Reaching New Cardholders

5 min read

| By Kelly Torpey, Marketing Manager, Gale, a Cengage Company |

Thoughts, tips, tricks, and hacks

As professionals, we’re constantly seeking advice and best practices. I often attend conferences and browse the internet in hopes that they can offer that one nugget of inspiration that enables me to do my job better.

When we find something that works, our natural inclination is to share it! So, I’ve compiled thoughts, tips, and tricks that may be helpful as you determine how to reach new cardholders.

Let’s get started!

Specify your goal and determine what success looks like

Every plan should have clearly defined goals. In this case, you’re looking to get people to the library. Simple, right? As we know, that’s not always the case. These are people who have not engaged with the library for years and they may require some hand holding. While you’re determining your goal, think about what success looks like. How are you going to measure your efforts? Percent increase of new cardholders? By the number of registrants for a certain library program? It’s one thing to have a goal, but make sure that the steps you take to achieve that goal are measurable. This will allow you to show the value and essentialness of your work.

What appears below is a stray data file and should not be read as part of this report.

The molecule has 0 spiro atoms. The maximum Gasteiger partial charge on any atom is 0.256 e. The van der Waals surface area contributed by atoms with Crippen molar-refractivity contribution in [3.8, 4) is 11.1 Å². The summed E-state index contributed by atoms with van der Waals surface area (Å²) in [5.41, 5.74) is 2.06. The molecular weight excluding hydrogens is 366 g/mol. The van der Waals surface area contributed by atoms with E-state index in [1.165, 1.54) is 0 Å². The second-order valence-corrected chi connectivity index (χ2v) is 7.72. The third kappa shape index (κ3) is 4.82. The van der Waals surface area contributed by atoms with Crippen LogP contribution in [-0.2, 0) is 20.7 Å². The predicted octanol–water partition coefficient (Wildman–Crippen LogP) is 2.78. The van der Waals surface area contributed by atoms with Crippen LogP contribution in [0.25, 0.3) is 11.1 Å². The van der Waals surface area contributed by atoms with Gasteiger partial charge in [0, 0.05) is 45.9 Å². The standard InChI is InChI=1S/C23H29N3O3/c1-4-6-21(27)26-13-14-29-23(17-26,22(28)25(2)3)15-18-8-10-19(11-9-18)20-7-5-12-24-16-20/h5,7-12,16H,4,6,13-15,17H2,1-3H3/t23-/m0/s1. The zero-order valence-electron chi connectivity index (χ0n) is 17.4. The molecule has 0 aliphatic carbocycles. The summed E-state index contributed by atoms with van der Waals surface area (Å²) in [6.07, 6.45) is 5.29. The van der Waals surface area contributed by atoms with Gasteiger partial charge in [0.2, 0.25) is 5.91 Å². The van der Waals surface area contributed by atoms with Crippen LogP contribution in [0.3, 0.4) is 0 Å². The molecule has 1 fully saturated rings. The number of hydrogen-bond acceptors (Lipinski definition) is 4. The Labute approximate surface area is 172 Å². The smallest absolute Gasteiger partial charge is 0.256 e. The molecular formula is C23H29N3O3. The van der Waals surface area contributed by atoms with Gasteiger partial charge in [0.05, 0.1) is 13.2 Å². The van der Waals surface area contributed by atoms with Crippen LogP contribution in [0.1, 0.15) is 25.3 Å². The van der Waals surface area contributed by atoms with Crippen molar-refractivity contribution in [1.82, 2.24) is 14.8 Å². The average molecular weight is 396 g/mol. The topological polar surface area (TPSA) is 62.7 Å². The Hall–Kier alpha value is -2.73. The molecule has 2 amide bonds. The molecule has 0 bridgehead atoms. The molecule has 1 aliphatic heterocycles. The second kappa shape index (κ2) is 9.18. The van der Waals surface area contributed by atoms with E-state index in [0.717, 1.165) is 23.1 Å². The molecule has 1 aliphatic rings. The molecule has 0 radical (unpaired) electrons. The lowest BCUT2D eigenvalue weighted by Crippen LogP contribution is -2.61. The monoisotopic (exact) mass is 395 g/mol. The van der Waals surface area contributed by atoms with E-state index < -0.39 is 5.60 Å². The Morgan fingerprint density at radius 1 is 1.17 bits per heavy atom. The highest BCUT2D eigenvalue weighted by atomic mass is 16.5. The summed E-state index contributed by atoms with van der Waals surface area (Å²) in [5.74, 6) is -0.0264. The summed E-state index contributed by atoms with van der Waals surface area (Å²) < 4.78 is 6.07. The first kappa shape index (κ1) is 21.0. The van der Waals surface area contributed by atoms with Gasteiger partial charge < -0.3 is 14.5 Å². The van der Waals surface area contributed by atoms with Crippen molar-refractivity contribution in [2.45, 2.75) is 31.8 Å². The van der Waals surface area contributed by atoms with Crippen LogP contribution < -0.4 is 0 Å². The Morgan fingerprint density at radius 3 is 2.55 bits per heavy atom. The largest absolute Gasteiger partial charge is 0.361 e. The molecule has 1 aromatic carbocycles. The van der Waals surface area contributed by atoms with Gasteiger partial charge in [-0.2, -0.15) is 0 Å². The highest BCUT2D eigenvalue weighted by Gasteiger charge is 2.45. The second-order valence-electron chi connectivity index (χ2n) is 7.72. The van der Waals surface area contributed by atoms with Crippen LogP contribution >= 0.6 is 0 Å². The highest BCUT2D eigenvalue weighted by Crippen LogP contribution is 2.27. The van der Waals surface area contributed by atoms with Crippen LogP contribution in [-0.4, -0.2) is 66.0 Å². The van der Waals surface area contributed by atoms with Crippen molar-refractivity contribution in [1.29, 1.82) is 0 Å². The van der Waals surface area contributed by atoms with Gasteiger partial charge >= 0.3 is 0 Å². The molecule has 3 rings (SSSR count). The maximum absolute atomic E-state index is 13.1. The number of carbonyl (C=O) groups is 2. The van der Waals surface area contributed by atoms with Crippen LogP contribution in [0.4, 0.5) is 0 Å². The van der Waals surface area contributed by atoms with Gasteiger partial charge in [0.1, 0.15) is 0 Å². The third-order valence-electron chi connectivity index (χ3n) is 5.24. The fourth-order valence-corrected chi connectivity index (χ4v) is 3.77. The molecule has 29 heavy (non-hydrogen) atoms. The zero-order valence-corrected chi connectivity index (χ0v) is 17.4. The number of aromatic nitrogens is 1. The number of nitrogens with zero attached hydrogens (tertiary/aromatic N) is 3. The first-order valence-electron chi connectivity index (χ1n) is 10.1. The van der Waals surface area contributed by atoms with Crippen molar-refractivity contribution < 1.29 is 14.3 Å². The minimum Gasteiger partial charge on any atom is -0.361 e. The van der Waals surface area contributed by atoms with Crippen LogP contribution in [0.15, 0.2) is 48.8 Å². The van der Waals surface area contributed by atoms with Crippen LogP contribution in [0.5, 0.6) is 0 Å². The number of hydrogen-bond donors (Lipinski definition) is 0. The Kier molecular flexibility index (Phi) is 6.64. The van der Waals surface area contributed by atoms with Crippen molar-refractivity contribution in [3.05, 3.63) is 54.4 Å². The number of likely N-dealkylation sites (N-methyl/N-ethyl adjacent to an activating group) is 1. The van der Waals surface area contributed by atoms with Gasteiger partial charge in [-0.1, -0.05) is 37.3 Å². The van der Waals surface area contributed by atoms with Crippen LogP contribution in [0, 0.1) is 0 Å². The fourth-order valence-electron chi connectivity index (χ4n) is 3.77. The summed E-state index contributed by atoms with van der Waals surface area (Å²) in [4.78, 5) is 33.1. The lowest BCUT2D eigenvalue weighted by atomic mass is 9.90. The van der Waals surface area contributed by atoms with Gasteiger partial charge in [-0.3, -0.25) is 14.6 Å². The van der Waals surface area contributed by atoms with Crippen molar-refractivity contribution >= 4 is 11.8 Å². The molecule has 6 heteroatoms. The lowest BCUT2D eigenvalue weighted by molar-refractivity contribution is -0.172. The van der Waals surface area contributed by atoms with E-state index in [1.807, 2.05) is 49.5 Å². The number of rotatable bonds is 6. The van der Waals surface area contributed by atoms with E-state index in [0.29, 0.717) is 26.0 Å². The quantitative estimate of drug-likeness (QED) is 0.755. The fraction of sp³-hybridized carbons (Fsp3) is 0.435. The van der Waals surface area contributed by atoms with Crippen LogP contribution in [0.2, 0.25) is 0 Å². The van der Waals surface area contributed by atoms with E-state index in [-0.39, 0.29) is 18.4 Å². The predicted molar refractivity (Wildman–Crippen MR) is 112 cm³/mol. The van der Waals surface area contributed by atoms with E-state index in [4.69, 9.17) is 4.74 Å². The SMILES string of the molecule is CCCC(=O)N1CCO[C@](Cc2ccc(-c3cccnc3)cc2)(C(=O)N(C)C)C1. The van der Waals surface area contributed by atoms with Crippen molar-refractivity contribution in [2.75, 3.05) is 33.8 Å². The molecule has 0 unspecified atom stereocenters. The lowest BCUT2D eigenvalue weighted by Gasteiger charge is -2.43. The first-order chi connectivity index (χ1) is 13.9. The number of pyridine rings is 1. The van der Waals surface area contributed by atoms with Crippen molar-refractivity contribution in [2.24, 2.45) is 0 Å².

Define your target audience

Your audience is made up of people who don’t have library cards. Yet, there’s more to it than that. You must consider: How do I find these people and get their contact information and how can I send them relevant marketing communications based on their unique interests and my unique programming offerings?

There lies the eternal dilemma that all marketers and organizations face! We’re all looking for the most complete customer view, and find it difficult to get there. So, how do you get to a place where you can better understand your customers/patrons? There are tools available, such as Analytics On Demand, which integrates your library’s patron/ILS data with powerful demographics from Experian—filling in the gaps regarding who is a patron, and who is not. The interactive dashboard allows you to easily manipulate your data and export household addresses to send targeted marketing communications.